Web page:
Mon, 27 Jun 2022 11:32:00 GMT
Oscar’s first experience with a camera followed his love of skateboarding - he wanted to film himself and his friends, so he picked up a camera and learnt to edit so he could do just that. He credits that early experimentation with his lifelong interest in making films and teaching him a lot of skills in the process. He says that he’s always had an interest in cameras and describes working as a “one-man-band videographer” half way through his degree, working on projects for online magazines and filming corporate events. After graduating with a degree in Anthropology (he describes the discipline as a “self-reflexive medium obsessed with the act of observing” and advises burgeoning film makers to study it over a degree in film), Oscar started working in fashion, music, and advertising - he hasn’t stopped since.
Oscar has won a series of awards, including best director courtesy of UKMVA for his work on Bonobo’s No Reason music video and the Grand Prix at Cannes Lions for Nike’s You Can’t Stop Us. He’s also worked on music videos for Radiohead, Young Thug, and Slowthai; directed spots for Apple, B&Q, and John Lewis, and made a number of short films. Today, he tells LBB’s Zhenya Tsenzharyk all about the work that made him…
I don’t have any one person that I turn to, and I don’t have a protocol that I follow when I’m lacking inspiration. I will sometimes go to galleries - it’s always inspiring to see work, ideas, and visuals that you weren’t expecting. I recently went on a spontaneous gallery trip and saw Mark Leckey’s work which was really great. I love physical theatre, it’s an inspiring and fun realm; something in the tone of it speaks to me. It’s very inventive. The final one is dreams - I’m a massive sleep talker, sometime sleep walker, and I get sleep hallucinations, all of which I remember very clearly. My dream space is very close to the surface for me, in a way. Through that I get a lot of images that I wouldn't otherwise have access to in my waking life.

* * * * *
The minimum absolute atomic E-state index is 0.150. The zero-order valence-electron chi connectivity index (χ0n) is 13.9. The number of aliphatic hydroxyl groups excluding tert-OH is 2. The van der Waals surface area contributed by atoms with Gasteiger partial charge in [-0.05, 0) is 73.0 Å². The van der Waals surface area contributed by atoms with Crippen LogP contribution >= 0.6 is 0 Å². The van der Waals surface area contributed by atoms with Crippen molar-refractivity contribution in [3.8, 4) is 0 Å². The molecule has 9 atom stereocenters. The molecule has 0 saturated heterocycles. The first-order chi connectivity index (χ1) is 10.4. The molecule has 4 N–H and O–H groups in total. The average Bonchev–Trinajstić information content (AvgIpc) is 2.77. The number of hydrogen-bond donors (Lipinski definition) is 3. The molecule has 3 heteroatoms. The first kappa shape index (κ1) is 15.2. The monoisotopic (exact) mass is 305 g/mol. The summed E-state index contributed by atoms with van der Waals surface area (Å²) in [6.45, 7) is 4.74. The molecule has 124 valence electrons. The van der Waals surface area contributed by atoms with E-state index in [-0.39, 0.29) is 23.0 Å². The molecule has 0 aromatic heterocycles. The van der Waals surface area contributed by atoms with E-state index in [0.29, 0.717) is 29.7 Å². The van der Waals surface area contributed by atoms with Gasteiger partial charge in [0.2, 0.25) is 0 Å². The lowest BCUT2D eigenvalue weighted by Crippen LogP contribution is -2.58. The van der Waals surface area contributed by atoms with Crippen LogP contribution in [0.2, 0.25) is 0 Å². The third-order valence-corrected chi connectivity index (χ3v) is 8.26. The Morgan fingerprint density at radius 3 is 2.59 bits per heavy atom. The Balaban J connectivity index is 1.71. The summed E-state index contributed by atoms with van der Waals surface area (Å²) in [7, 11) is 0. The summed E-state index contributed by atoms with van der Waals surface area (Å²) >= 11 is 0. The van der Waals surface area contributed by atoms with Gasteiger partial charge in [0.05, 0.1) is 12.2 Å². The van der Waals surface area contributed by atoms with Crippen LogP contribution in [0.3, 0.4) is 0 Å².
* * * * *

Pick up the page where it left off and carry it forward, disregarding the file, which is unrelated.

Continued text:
Music channels were a big part of my life when I was growing up. I remember watching MTV, MTV2, and Kerrang - I definitely had a little new metal rock phase. The video that really stands out in my mind from that era is Busta Rhymes’ Gimmie Some More, directed by Hype Williams. It’s completely bonkers - this little kid turns into a monster and completely terrorises his mum in this cartoon universe. It’s batshit crazy. I remember at that time starting to think that it would be cool to direct music videos.
I’m not sure I can answer this one - I don’t think there was ever a singular lightbulb moment. It’s because I’ve been doing what I do now from such a young age, messing around with cameras, from about 12 or 13. I always felt like I wanted to work in film in some capacity - I used to want to be an editor for a long time. And then I thought maybe I wanted to be a cinematographer. It was only by working on very early projects with a couple of friends that I realised, actually, I think I like coming up with the ideas more.